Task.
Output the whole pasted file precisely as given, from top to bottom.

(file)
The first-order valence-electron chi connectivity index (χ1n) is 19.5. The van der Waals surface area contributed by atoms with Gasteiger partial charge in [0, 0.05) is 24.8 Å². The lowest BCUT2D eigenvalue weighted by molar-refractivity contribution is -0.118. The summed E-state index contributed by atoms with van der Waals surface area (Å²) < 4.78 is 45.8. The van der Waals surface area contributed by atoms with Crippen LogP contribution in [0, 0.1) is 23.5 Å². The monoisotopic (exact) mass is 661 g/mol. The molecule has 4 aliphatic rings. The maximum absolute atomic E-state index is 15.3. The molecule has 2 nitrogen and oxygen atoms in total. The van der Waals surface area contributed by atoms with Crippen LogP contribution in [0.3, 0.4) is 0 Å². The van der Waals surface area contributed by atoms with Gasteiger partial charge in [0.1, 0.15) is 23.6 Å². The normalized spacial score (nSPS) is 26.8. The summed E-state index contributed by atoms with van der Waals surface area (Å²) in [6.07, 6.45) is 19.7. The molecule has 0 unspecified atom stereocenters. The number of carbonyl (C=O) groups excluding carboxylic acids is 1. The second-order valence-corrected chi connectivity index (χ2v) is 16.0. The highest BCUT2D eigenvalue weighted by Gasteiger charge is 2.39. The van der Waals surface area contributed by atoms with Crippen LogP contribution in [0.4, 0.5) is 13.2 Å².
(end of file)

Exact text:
The first-order valence-electron chi connectivity index (χ1n) is 19.5. The van der Waals surface area contributed by atoms with Gasteiger partial charge in [0, 0.05) is 24.8 Å². The lowest BCUT2D eigenvalue weighted by molar-refractivity contribution is -0.118. The summed E-state index contributed by atoms with van der Waals surface area (Å²) < 4.78 is 45.8. The van der Waals surface area contributed by atoms with Crippen LogP contribution in [0, 0.1) is 23.5 Å². The monoisotopic (exact) mass is 661 g/mol. The molecule has 4 aliphatic rings. The maximum absolute atomic E-state index is 15.3. The molecule has 2 nitrogen and oxygen atoms in total. The van der Waals surface area contributed by atoms with Crippen LogP contribution in [0.3, 0.4) is 0 Å². The van der Waals surface area contributed by atoms with Gasteiger partial charge in [0.1, 0.15) is 23.6 Å². The normalized spacial score (nSPS) is 26.8. The summed E-state index contributed by atoms with van der Waals surface area (Å²) in [6.07, 6.45) is 19.7. The molecule has 0 unspecified atom stereocenters. The number of carbonyl (C=O) groups excluding carboxylic acids is 1. The second-order valence-corrected chi connectivity index (χ2v) is 16.0. The highest BCUT2D eigenvalue weighted by Gasteiger charge is 2.39. The van der Waals surface area contributed by atoms with Crippen LogP contribution in [0.4, 0.5) is 13.2 Å².